The Following is a paper put out by the National Bureau of Economic Research. It has nothing to do with the book by Matthew Lekso, it is merely here for educational purposes.
 

Does Grant Aid Attract More Students than Loans?
The rising cost of higher education makes it more difficult for universities and colleges to attract students from low-income families as well as those from more prosperous households.

The average cost of attending a four-year college has risen from $9,539 in 1988 to $12,282 in 1998, in constant 1999 dollars.
To deal with this problem, federal and state governments have increased their grant and scholarship programs. Washington’s Pell Grants, for instance, were made more generous during the 1990s. Also, a number of colleges and universities have mproved their financial aid programs in order to attract low-income students, some of whom will be minorities.

Previous marketing research finds that student enrollment is sensitive to the amount of tuition and the level of Pell Grants. Students do examine their “net college costs” after taking account of grants, and not just the “sticker price” of tuition and other college costs, in deciding to attend a specific institution. The higher the net cost, the less likely a student will attend a particular college or university.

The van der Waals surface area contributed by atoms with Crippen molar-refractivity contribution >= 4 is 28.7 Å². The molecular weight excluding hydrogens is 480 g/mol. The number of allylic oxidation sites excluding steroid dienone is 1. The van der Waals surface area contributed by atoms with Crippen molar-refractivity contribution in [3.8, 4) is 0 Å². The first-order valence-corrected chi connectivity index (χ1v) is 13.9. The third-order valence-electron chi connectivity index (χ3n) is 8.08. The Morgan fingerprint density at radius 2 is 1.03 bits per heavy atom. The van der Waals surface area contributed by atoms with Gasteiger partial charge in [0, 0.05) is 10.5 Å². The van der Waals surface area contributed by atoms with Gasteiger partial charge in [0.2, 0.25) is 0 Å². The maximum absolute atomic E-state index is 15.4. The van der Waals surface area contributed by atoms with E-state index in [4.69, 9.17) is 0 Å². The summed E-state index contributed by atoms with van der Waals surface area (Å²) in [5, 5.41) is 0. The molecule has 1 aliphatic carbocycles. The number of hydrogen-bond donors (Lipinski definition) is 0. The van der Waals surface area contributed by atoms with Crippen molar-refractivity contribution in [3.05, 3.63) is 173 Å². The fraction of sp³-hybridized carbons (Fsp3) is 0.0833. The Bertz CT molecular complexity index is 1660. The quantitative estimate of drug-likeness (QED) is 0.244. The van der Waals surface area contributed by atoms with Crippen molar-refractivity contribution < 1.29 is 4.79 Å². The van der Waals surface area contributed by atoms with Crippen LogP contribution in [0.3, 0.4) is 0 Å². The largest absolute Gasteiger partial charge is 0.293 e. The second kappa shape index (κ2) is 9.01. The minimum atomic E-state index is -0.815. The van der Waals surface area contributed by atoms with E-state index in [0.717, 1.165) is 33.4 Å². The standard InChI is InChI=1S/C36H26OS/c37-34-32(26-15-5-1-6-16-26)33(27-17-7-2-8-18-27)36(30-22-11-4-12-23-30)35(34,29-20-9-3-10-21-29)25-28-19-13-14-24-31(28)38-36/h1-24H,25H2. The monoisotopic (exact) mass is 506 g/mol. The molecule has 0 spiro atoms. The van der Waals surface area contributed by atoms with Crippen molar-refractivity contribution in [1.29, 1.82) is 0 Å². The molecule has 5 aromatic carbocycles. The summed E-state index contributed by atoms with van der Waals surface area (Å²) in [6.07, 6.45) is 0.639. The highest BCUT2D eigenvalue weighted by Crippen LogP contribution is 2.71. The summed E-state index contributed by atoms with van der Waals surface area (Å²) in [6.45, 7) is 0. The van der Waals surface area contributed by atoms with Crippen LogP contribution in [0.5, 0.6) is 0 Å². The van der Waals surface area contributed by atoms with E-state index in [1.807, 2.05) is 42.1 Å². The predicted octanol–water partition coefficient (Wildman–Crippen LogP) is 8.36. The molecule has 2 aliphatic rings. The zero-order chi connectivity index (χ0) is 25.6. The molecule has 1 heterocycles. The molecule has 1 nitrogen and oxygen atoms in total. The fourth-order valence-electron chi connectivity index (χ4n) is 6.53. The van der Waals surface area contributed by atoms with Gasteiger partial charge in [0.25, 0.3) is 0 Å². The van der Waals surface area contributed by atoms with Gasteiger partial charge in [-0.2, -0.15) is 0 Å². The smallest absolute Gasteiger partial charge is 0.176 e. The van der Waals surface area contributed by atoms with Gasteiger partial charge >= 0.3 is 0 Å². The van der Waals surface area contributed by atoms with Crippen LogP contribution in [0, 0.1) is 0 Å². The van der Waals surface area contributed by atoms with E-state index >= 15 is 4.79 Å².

In Financial Aid Packages and College Enrollment Decisions: An Econometric Case Study (NBER Working Paper No. 9228), authors David Linsenmeier, Harvey Rosen, and Cecilia Rouse examine the effect of a change in the financial aid policy of an inidentified university in the Northeast region of the United States in 1998. Prior to that time, the university’s financial aid packages for low-income students consisted of grants, loans, and campus jobs. Grant aid includes funds from any source, such as Pell Grants and university endowment funds, that are provided without expectation of repayment or any work done by the student. Loans must be repaid with interest, although payments and accrual of interest may be deferred until some time after graduation.

Interest may be less than market rate. Job aid consists of a paid position at the Northeastern university, usually requiring nine hours of work each week during the academic year. After the change in the university’s policy, the entire loan portion of the package for low-income students was replaced with grants. This is more expensive for the institution. But the hope was it would prevent qualified low-income students from declining the University’s offer of admission for financial reasons. These concerns were natural given that there had been a recent drop in the number of low-income students accepting the school’s admissions offers.

 

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